Such blunt talk from The Young Collector in Maine Antiques Digest. In the article titled The Last of the Young Collectors? in the December issue Hollie Davis and Andrew Richmond write that the bottom line is that young professionals are not interested in purchasing and living with antiques. No young collectors are coming into the market. It’s not happening, no matter how long we wait. But why are we waiting?
This is some of the stuff I’ve been saying for a while now. Boomers want to sell, but who is going to buy? The authors think the oncoming glut is going to be incredible. Dealers I talk to say prices are already off by as much as 70 percent. Yet when I talk to people who say they like American antiques, a typical response is, “but I can’t afford them.” This idea that antiques are for wealthy old people is still as much alive and well as is the idea that Pittsburgh is filled with steel mills. Neither is the case to any degree.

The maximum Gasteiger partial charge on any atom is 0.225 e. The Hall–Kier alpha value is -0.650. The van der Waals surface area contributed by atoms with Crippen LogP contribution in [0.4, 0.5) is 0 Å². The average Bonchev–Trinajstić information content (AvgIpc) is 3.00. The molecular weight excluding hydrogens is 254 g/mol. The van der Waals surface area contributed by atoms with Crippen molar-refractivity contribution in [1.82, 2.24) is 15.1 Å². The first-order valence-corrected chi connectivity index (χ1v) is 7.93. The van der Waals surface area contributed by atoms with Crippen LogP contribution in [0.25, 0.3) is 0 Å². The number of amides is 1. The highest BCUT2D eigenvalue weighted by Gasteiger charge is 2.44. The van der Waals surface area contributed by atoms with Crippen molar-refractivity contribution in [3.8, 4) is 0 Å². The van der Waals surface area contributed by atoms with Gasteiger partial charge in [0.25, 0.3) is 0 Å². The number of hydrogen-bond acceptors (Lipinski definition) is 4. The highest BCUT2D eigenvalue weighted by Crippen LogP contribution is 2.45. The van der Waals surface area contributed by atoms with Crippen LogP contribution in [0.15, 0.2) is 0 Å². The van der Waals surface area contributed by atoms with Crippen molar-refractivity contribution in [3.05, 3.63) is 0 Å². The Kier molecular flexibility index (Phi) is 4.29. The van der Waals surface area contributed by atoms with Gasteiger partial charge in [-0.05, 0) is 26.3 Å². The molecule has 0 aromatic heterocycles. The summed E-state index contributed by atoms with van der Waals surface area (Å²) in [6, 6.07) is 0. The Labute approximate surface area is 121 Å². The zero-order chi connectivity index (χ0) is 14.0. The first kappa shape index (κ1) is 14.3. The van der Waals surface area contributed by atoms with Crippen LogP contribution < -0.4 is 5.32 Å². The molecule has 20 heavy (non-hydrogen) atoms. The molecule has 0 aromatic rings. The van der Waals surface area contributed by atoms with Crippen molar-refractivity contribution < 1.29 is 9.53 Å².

Davis and Richmond also point out that the industry has wasted time trying to lure these young would-be collectors into the Winter Antique Show and ignored the middle market. This is what I call “waiting”–waiting for the customer to grow up and join the country club. Not going to happen, but not hopeless either. Dealers wanting to interest these folks would do better to go where the would-be customer is—urban vintage markets like the Brooklyn Flea and Randolph Street Market. Don’t brush “flea markets” off your shoulder—high-priced items can and do move there. This is where these “young collectors,” professionals with money live. They’re in urban neighborhoods. They’re not at the suburban country club. If there’s going to be a market for the collections being shed by the baby boomers, this is where it will be born.